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Looking Inside: Intel and Conflict Minerals

Looking Inside: Intel and Conflict Minerals

Kenneth Shotts, Sheila Melvin
2015|Case No.ETH-5| Length 11 pgs.

The term “conflict minerals” referred to four minerals—tantalum, tin, tungsten, and gold—that are mined in countries throughout the world, including the Democratic Republic of Congo (DRC).  These minerals, sometimes referred to as the “3TG” minerals, were used in many industries for a variety of purposes.  The electronics industry was a significant user of the “3 T’s” and gold.  Tungsten, for instance, was used in the screens of cellphones and also created the vibrating alert.  Tantalum held the battery charge in a cellphone or tablet, was critical to the exchange of text messages and emails, and was a component of cellphone camera lenses.

The conflict minerals issue dated to the early 2000s but public awareness took years to develop, following the efforts of nongovernment organizations such as the Enough Project.  Intel began to work on the issue internally in 2008, at the direction of its CEO, and conducted its first conflict minerals supply chain survey in 2009. Intel then pledged to manufacture microprocessors with tantalum sourced from conflict-free supply chains by 2012 and to make the world’s first commercially available microprocessor that is DRC conflict free for all four metals by 2013; it achieved both goals. Intel’s decision to address the conflict minerals problem head-on was one of the movement’s first big successes; the policies Intel implemented to obtain conflict-free minerals went beyond what was required by Dodd-Frank.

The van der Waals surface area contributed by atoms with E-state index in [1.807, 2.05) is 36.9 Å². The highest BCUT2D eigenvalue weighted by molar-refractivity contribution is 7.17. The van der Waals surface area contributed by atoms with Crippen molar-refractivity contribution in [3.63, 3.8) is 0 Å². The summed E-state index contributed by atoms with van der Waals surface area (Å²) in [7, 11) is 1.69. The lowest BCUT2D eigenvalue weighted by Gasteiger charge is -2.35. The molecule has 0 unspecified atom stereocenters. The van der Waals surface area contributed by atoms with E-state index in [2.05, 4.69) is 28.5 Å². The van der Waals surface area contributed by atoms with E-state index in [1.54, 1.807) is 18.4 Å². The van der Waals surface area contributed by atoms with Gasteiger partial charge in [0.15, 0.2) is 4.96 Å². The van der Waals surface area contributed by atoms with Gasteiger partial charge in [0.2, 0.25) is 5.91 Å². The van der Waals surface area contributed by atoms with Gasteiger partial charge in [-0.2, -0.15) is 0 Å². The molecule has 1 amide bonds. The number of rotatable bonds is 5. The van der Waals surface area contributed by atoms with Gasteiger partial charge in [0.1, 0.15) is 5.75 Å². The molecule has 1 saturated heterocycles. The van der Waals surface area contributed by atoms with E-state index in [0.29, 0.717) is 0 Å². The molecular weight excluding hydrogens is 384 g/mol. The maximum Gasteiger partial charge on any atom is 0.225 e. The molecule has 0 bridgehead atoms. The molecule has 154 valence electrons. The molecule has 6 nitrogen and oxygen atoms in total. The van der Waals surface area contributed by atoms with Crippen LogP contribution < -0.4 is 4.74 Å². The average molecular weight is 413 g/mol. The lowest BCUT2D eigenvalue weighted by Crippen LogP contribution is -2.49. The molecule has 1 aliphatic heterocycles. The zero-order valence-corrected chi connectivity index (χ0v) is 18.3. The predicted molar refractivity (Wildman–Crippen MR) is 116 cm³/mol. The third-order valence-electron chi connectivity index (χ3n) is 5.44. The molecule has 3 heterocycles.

Learning Objective
This case enables students to understand how Intel confronted and addressed the issue of conflict minerals in its supply chain. Intel’s decision to self-regulate when it came to conflict minerals preceded implementation of the Dodd-Frank Wall Street Reform and Consumer Protection Act (which contains provisions related to conflict minerals) and exceeded its scope. Intel’s effort required the company to obtain a deep understanding of its supply chain for the minerals tin, tungsten, tantalum and gold and to implement a certification process for smelters from which it obtained these minerals. The support of Intel’s CEO was crucial to this effort, as was the company’s willingness to work with non-government organizations.
conflict minerals, moral imperative, non-governmental organizations, supply chain sustainability, corporate citizenship, dodd frank, supply chain management
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